Through law and tradition, candidates for President face a high level of disclosure regarding their personal finances. The records are often instructive when pondering what they have to say.
Here are some examples.
Paid to Praise
Ben Carson, on a book tour stop at the Richard Nixon library in October, delivered this bromide in support of Fox News: “Even if all the media tries to shut you down—which they have tried very much to do with me . . . they can’t, because the good Lord has provided me with mechanisms like my syndicated column and like Fox News. We’d be Cuba if there were no Fox News.”
Carson’s 2015 Financial Disclosure Report, filed with the U.S. Office of Government Ethics, lists payments of $137K from the Washington Times and $492 from Fox.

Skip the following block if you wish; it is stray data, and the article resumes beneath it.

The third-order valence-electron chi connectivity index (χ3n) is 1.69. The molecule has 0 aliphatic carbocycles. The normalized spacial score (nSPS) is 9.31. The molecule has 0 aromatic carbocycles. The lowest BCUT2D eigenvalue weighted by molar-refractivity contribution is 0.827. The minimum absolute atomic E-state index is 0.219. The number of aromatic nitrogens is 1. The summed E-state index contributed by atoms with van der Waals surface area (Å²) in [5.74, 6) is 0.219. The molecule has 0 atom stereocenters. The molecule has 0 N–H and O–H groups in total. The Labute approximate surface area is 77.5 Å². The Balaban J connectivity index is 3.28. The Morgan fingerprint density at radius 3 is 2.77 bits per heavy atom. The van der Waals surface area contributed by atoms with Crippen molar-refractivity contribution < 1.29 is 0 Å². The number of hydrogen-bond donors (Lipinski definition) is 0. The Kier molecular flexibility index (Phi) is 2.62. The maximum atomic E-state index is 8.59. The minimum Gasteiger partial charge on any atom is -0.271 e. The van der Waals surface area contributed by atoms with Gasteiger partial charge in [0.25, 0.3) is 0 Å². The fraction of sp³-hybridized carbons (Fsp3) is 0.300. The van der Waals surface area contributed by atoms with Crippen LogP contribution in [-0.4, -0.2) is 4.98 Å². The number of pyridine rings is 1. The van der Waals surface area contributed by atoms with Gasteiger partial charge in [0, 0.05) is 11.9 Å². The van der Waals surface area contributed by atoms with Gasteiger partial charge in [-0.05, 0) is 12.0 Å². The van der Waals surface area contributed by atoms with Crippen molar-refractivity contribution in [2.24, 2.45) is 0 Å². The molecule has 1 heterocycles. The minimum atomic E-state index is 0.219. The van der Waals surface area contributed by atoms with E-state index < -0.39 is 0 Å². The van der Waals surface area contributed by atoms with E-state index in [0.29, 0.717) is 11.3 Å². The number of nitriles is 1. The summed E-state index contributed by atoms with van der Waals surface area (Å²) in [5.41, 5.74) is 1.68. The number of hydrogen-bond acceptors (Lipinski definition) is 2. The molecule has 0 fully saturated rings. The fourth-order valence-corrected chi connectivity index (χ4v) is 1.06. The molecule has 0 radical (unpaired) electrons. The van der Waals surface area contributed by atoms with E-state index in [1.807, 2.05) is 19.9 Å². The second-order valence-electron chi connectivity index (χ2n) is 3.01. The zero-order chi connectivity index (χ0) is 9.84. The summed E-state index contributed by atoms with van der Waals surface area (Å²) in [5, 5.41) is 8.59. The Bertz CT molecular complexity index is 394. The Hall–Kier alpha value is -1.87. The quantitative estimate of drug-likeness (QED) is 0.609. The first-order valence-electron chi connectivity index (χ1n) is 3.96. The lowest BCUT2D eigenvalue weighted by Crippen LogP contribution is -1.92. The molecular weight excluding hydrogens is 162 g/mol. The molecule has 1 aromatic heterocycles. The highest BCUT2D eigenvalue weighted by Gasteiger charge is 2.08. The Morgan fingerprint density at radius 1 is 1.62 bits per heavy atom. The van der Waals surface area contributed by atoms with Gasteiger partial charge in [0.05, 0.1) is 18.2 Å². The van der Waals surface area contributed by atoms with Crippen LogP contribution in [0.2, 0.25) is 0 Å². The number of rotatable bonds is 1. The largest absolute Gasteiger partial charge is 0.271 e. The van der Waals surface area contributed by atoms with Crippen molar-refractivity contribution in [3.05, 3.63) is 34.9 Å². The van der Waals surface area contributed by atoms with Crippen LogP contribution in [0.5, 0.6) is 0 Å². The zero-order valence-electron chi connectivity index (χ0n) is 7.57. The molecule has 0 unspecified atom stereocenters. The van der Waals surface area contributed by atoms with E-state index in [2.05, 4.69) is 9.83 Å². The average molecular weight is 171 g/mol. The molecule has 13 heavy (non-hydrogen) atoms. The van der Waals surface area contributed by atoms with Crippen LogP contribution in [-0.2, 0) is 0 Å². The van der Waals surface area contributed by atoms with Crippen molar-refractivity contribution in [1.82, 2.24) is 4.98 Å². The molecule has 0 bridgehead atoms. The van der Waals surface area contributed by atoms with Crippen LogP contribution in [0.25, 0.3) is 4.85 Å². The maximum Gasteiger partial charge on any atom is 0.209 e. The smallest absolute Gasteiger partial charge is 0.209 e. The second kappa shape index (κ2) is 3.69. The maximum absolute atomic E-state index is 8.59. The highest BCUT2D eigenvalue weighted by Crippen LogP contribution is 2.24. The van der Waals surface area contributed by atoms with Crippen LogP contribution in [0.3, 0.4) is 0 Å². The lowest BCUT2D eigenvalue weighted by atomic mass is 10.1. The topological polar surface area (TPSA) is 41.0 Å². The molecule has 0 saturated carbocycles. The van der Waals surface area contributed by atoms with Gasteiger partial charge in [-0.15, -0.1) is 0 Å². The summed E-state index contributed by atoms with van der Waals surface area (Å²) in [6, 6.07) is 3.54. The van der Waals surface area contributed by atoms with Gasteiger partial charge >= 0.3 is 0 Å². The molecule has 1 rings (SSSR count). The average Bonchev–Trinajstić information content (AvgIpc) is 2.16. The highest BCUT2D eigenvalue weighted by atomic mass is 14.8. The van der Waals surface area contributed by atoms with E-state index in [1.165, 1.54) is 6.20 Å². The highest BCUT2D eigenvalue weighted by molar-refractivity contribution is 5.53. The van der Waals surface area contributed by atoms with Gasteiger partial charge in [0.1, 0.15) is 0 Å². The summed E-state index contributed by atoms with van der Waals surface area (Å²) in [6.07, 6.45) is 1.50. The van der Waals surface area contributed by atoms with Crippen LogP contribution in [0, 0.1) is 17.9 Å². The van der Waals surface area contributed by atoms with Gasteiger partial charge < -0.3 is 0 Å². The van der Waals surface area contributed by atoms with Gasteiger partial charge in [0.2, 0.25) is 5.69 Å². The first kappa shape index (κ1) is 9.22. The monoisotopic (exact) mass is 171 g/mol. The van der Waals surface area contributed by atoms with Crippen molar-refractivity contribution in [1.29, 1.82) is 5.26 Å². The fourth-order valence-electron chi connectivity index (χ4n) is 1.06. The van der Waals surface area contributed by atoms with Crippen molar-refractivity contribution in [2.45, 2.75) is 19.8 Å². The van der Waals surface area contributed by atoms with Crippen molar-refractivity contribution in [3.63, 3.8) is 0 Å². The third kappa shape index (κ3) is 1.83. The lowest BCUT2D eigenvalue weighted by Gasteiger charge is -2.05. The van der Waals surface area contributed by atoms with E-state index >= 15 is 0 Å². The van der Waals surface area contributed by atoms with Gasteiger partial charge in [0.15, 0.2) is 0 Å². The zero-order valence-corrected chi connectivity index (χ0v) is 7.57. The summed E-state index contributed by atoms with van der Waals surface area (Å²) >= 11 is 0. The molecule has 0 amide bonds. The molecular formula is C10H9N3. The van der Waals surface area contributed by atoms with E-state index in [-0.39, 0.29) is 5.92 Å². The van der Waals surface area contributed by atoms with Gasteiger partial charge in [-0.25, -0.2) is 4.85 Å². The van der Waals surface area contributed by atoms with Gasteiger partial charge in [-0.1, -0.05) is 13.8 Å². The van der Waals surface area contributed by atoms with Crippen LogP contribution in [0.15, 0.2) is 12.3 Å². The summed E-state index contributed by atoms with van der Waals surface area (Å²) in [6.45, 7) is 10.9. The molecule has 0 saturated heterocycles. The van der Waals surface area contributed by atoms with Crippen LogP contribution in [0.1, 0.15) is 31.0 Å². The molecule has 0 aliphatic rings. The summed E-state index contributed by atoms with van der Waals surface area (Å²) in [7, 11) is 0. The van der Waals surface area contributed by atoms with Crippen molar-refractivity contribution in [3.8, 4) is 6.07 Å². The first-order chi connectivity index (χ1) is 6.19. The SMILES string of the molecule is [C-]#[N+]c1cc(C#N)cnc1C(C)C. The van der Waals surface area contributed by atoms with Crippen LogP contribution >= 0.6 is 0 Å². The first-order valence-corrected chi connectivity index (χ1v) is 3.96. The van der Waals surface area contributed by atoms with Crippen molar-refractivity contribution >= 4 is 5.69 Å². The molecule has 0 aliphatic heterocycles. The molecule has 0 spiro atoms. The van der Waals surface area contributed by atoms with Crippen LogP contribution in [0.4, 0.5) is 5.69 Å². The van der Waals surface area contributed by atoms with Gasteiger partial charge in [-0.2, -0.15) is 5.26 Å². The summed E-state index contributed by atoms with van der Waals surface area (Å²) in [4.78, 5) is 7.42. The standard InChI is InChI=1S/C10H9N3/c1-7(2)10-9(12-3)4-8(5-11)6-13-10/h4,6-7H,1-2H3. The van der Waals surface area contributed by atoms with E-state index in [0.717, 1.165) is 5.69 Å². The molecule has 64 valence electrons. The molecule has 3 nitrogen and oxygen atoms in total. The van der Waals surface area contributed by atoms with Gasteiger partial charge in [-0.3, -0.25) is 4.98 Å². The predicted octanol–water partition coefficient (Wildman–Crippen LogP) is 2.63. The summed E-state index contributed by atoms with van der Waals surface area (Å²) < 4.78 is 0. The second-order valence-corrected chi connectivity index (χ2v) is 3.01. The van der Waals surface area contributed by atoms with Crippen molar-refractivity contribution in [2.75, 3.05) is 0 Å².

Democratic contender Hillary Clinton, in an October 27 appearance on The Late Show with Stephen Colbert, vowed to act as an enforcer against Wall Street banks, saying, “I’m going to impose a risk fee on the big banks if they engage in risky behavior,” adding, “if they’re too big to fail then . . . they may have to be broken up.”
This is from a list of speaking fees released in May by the Clinton Foundation, for members of the Clinton family. The “+” sign denotes that the speaker was Hillary.
Poor Little Rich Boy
Business mogul turned presidential contender Donald Trump proclaims his net worth is, as his campaign said in a statement, “in excess of TEN BILLION DOLLARS.”
The Forbes 400 list, released this fall, puts Trump’s net worth at less than half what he claims. The magazine’s tally, based on exhaustive research, drew a blustery refutation from The Donald: “I don’t look good, to be honest. I mean, I look better if I’m worth $10 billion than if I’m worth $4 billion.”